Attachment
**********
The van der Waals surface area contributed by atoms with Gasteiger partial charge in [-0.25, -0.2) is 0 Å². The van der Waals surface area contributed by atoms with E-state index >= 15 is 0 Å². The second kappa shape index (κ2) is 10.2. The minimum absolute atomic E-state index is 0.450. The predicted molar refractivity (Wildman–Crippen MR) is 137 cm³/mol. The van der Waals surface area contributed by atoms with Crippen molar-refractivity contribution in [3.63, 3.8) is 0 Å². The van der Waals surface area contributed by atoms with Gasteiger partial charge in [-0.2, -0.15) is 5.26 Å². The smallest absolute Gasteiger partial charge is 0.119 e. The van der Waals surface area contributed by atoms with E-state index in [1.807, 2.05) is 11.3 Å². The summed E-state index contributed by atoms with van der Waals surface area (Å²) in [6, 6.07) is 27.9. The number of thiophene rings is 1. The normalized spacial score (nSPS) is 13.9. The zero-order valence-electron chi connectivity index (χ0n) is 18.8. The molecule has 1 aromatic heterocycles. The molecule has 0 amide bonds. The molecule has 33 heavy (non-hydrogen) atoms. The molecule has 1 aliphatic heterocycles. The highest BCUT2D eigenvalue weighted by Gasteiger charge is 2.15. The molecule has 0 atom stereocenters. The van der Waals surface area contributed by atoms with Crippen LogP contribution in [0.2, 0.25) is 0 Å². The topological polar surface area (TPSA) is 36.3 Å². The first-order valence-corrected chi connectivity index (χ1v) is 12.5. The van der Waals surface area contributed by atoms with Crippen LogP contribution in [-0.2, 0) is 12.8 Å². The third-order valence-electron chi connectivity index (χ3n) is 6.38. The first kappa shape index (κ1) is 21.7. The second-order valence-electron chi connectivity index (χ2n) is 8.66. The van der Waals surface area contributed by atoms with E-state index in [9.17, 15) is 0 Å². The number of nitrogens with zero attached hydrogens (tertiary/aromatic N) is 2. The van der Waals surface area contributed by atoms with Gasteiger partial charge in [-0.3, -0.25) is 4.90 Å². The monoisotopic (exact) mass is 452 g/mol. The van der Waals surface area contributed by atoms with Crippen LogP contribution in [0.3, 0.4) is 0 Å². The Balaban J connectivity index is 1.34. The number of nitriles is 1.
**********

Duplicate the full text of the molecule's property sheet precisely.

The van der Waals surface area contributed by atoms with Gasteiger partial charge in [-0.25, -0.2) is 0 Å². The van der Waals surface area contributed by atoms with E-state index >= 15 is 0 Å². The second kappa shape index (κ2) is 10.2. The minimum absolute atomic E-state index is 0.450. The predicted molar refractivity (Wildman–Crippen MR) is 137 cm³/mol. The van der Waals surface area contributed by atoms with Crippen molar-refractivity contribution in [3.63, 3.8) is 0 Å². The van der Waals surface area contributed by atoms with Gasteiger partial charge in [-0.2, -0.15) is 5.26 Å². The smallest absolute Gasteiger partial charge is 0.119 e. The van der Waals surface area contributed by atoms with E-state index in [1.807, 2.05) is 11.3 Å². The summed E-state index contributed by atoms with van der Waals surface area (Å²) in [6, 6.07) is 27.9. The number of thiophene rings is 1. The normalized spacial score (nSPS) is 13.9. The zero-order valence-electron chi connectivity index (χ0n) is 18.8. The molecule has 1 aromatic heterocycles. The molecule has 0 amide bonds. The molecule has 33 heavy (non-hydrogen) atoms. The molecule has 1 aliphatic heterocycles. The highest BCUT2D eigenvalue weighted by Gasteiger charge is 2.15. The molecule has 0 atom stereocenters. The van der Waals surface area contributed by atoms with Crippen LogP contribution in [0.2, 0.25) is 0 Å². The topological polar surface area (TPSA) is 36.3 Å². The first-order valence-corrected chi connectivity index (χ1v) is 12.5. The van der Waals surface area contributed by atoms with Crippen LogP contribution in [-0.2, 0) is 12.8 Å². The third-order valence-electron chi connectivity index (χ3n) is 6.38. The first kappa shape index (κ1) is 21.7. The second-order valence-electron chi connectivity index (χ2n) is 8.66. The van der Waals surface area contributed by atoms with E-state index in [9.17, 15) is 0 Å². The number of nitrogens with zero attached hydrogens (tertiary/aromatic N) is 2. The van der Waals surface area contributed by atoms with Gasteiger partial charge in [-0.3, -0.25) is 4.90 Å². The monoisotopic (exact) mass is 452 g/mol. The van der Waals surface area contributed by atoms with Crippen LogP contribution in [0.3, 0.4) is 0 Å². The Balaban J connectivity index is 1.34. The number of nitriles is 1.